From the Archive: What were garden openings like in Scotland during the wartime?
Eighty years ago, on 26 October 1939, SGS Executive Committee met to discuss the future of the Scheme following the outbreak of World War Two.
The Committee decided that ‘it was of the opinion that the public would develop an interest in the state of their neighbours’ cabbages and carrots.’
Lady Findlay pointed out that ‘it would not be possible to expect much claim on the space in newspapers.’ The reduction of public transport and difficulty of distributing and hanging posters was also brought up.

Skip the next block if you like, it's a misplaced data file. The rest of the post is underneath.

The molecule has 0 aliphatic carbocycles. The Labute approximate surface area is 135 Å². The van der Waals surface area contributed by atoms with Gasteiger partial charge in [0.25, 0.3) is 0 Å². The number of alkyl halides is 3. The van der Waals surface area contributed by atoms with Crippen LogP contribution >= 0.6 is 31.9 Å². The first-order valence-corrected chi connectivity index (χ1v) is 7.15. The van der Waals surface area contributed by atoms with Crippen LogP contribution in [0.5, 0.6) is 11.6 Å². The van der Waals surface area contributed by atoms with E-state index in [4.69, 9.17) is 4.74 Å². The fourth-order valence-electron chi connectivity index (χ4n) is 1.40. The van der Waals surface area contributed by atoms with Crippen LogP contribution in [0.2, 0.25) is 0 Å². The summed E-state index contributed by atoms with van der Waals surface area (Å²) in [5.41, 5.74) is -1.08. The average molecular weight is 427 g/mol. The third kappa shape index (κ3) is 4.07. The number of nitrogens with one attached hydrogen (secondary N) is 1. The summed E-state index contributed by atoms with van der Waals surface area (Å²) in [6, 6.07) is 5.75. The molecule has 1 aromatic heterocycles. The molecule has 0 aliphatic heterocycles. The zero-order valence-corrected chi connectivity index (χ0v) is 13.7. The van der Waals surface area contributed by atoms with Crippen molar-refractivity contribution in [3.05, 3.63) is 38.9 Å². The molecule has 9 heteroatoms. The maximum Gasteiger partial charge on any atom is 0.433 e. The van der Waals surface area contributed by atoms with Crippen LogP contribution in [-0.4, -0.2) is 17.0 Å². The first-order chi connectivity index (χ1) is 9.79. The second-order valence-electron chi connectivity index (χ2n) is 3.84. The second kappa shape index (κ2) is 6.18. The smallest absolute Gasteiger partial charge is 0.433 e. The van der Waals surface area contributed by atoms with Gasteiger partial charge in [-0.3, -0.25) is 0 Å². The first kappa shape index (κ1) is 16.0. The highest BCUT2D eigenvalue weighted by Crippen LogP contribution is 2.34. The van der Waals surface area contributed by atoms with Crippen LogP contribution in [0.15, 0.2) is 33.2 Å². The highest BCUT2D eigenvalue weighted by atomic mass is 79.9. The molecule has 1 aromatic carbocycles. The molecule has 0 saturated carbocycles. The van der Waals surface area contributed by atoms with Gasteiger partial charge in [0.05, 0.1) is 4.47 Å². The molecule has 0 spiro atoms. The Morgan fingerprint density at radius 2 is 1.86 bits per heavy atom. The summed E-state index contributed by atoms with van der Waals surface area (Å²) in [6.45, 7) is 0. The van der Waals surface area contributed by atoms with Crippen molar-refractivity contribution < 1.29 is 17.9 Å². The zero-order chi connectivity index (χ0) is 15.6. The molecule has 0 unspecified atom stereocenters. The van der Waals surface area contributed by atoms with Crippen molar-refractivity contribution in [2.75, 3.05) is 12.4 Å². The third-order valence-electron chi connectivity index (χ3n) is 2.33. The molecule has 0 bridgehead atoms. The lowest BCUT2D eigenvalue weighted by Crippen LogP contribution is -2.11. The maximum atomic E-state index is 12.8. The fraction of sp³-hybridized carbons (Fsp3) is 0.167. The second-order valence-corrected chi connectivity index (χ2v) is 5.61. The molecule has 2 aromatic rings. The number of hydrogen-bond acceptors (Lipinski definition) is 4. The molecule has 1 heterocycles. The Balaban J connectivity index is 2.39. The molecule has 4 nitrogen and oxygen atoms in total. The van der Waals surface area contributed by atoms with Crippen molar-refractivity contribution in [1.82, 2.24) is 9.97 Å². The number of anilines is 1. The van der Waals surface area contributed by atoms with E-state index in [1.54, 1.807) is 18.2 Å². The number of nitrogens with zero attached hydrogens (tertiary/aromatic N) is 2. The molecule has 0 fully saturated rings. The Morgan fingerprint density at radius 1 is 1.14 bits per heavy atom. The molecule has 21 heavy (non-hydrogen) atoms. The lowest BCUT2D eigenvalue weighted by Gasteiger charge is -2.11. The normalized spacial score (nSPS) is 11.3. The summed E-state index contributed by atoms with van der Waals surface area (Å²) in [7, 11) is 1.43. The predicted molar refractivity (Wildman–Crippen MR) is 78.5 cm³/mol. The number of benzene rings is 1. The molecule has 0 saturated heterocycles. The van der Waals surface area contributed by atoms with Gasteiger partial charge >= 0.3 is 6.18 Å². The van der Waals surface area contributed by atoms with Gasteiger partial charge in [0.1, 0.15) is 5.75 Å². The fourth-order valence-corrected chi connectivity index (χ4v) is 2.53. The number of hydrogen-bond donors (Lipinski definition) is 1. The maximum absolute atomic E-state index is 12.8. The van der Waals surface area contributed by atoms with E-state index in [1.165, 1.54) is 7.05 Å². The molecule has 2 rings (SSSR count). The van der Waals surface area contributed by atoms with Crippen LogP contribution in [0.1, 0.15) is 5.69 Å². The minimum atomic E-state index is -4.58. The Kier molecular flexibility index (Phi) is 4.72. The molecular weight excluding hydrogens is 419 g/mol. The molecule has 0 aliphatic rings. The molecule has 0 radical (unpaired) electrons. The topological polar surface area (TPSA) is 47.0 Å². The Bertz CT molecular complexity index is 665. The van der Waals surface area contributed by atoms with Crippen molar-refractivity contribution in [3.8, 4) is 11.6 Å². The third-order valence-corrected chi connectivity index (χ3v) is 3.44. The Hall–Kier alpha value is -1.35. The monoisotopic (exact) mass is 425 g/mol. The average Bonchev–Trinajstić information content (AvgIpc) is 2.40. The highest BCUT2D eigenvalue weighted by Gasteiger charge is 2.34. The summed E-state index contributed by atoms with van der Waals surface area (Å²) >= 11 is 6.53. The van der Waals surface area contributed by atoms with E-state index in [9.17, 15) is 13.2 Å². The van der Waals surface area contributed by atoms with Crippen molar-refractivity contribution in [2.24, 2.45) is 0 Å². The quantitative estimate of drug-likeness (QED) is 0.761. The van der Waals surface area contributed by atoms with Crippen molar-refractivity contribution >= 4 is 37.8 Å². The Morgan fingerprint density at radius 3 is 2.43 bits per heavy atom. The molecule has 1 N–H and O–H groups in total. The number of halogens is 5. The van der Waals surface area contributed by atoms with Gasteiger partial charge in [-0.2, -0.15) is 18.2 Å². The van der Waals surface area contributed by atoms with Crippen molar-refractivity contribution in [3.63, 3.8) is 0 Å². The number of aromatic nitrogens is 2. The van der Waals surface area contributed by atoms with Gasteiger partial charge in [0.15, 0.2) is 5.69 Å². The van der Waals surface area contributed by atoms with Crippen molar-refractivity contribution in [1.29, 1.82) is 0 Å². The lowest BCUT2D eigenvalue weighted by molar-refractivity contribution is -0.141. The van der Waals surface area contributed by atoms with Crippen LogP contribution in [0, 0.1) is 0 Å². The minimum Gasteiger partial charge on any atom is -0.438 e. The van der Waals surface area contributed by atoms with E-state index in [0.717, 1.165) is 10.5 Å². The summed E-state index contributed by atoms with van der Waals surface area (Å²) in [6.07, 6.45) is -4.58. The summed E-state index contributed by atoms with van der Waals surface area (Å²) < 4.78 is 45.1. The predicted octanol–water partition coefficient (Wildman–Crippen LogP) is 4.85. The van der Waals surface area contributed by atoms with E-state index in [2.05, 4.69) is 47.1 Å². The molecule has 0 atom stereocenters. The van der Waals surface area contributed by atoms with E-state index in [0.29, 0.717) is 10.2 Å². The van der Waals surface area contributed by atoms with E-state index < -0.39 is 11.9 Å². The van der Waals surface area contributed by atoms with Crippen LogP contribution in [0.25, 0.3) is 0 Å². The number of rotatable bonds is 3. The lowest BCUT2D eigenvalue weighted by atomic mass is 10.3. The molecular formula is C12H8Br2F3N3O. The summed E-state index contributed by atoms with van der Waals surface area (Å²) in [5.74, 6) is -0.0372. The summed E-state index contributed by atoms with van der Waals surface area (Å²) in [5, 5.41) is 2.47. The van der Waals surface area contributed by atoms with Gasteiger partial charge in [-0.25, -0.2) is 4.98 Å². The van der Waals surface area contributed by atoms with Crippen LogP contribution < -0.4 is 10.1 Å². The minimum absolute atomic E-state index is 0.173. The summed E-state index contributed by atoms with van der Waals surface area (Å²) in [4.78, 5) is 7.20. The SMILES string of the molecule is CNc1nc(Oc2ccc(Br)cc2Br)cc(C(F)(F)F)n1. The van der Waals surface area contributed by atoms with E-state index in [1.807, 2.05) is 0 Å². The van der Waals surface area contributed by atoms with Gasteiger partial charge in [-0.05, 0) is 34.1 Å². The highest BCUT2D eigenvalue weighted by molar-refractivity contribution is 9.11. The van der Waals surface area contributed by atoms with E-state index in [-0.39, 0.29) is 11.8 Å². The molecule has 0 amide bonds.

The Yellow Book was to be replaced with regional lists printed closer to garden openings. Members of His Majesty’s Forces in uniform ‘should be admitted free of charge to garden openings.’
Last but not least, the Scheme’s office was to be temporarily relocated from Castle Terrace, Edinburgh and the Secretary was allowed to carry on the work from Auchmar, Drymen, due to ‘the necessity of evacuating her children from Edinburgh.’
Watch this space for more stories from SGS archive.